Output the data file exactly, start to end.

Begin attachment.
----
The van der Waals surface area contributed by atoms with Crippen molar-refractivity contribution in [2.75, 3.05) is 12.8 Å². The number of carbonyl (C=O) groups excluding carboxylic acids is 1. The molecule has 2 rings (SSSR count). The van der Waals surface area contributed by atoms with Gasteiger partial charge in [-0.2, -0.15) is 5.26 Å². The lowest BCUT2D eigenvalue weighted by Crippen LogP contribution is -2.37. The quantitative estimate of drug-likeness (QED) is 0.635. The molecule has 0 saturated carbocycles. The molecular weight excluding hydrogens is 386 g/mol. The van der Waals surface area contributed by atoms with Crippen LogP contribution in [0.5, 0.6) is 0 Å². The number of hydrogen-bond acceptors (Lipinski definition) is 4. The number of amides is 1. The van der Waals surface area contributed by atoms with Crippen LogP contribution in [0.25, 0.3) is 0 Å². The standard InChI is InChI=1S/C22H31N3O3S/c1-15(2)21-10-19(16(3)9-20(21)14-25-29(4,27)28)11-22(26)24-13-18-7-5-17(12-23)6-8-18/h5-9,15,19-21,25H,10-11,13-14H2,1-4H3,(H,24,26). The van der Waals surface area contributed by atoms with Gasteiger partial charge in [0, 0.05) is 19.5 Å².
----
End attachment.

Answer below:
The van der Waals surface area contributed by atoms with Crippen molar-refractivity contribution in [2.75, 3.05) is 12.8 Å². The number of carbonyl (C=O) groups excluding carboxylic acids is 1. The molecule has 2 rings (SSSR count). The van der Waals surface area contributed by atoms with Gasteiger partial charge in [-0.2, -0.15) is 5.26 Å². The lowest BCUT2D eigenvalue weighted by Crippen LogP contribution is -2.37. The quantitative estimate of drug-likeness (QED) is 0.635. The molecule has 0 saturated carbocycles. The molecular weight excluding hydrogens is 386 g/mol. The van der Waals surface area contributed by atoms with Crippen LogP contribution in [0.5, 0.6) is 0 Å². The number of hydrogen-bond acceptors (Lipinski definition) is 4. The number of amides is 1. The van der Waals surface area contributed by atoms with Crippen LogP contribution in [0.25, 0.3) is 0 Å². The standard InChI is InChI=1S/C22H31N3O3S/c1-15(2)21-10-19(16(3)9-20(21)14-25-29(4,27)28)11-22(26)24-13-18-7-5-17(12-23)6-8-18/h5-9,15,19-21,25H,10-11,13-14H2,1-4H3,(H,24,26). The van der Waals surface area contributed by atoms with Gasteiger partial charge in [0, 0.05) is 19.5 Å².